The new series appears to be modeled off of promotional slot and table game tournaments, where there is a set prize pool put up by the house. PokerNews reached out to the Venetian Poker Room for comment and received the following from a Venetian spokesperson:

“The $225,000 Lucky Shot Poker Series and Drawing is a new poker series catering to a player who likes promotions and drawings. It is designed to have a lower buy in, but still guarantees $225,000 in total prizes that includes a drawing, providing two ways to win.”

The drawing portion moreover reduces the skill needed to be a winner in the event, thus clearly catering to the more amateur and recreational player. For these players, the idea of being entered into a drawing for $52,000 in cash may be a more than fair consolation for any additional rake collected. Venetian's PR spokesperson compared the series to table and slot tournaments, which are generally run as freerolls.

“100% of all funds collected will go to meet the $150,000 Total Prize Pool. Any funds collected above and beyond the total prize pool will be the sole property of The Venetian Poker Room.”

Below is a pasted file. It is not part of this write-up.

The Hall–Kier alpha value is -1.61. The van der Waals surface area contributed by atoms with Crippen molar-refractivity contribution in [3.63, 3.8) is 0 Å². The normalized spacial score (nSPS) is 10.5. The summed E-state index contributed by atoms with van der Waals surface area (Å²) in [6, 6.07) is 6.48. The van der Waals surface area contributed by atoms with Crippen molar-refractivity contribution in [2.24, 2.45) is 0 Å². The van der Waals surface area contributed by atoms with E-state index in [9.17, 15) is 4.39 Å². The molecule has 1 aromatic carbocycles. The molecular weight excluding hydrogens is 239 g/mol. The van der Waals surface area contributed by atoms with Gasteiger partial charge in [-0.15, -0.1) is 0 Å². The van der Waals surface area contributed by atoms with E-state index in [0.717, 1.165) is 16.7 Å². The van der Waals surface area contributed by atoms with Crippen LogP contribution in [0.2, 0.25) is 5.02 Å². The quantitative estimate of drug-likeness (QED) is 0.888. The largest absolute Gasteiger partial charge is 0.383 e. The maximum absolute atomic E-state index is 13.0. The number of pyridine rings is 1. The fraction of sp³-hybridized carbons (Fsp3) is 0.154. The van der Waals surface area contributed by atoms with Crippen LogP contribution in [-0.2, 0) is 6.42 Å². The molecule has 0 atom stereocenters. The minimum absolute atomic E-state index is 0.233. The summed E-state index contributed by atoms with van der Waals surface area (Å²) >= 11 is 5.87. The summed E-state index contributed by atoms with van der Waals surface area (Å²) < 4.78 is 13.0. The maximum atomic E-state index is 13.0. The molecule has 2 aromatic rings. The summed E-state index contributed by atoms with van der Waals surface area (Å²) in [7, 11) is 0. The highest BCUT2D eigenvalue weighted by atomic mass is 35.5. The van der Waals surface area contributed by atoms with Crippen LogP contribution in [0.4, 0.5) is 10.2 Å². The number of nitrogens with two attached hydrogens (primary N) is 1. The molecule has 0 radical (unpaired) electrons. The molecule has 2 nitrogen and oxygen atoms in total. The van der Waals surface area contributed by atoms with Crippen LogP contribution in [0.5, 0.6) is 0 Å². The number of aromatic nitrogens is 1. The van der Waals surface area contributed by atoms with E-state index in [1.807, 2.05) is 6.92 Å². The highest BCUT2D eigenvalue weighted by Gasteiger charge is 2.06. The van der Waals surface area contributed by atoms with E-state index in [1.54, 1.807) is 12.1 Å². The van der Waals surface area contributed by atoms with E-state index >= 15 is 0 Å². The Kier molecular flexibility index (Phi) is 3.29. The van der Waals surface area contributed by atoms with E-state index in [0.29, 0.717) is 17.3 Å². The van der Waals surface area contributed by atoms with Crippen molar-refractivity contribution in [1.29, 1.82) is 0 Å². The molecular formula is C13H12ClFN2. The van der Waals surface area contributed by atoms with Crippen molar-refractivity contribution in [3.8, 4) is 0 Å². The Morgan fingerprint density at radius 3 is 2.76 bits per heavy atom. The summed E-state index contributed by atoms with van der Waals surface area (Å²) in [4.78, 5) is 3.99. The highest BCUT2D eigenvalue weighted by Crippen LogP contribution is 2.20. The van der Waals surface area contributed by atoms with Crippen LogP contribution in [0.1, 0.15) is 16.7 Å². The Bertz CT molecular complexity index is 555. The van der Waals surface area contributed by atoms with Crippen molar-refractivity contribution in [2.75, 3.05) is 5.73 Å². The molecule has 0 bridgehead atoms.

“The tournament [series] is designed so that the Venetian funds $225,000 in total prizes, regardless of how many players join. This is similar to how other table and slot tournaments are conducted.”

The big difference between say blackjack or slot tournaments and the Lucky Shot poker tournament is the former are generally invite-only freerolls with set prizes for top finishers, a kind of “rakeback,” if you will, that doubles as a method to get high-value customers in the door.

In the poker tournament, however, players still put up the traditional buy-in to participate, knowing that the prize pool will not be more than $150,000 no matter how many entries are collected.

The worry among poker players, even those planning not to participate, is that most will register without knowing what percentage of their buy-in will go to the prize pool and what percent will be going to the house.

For Venetian's target customer, this may be of little concern.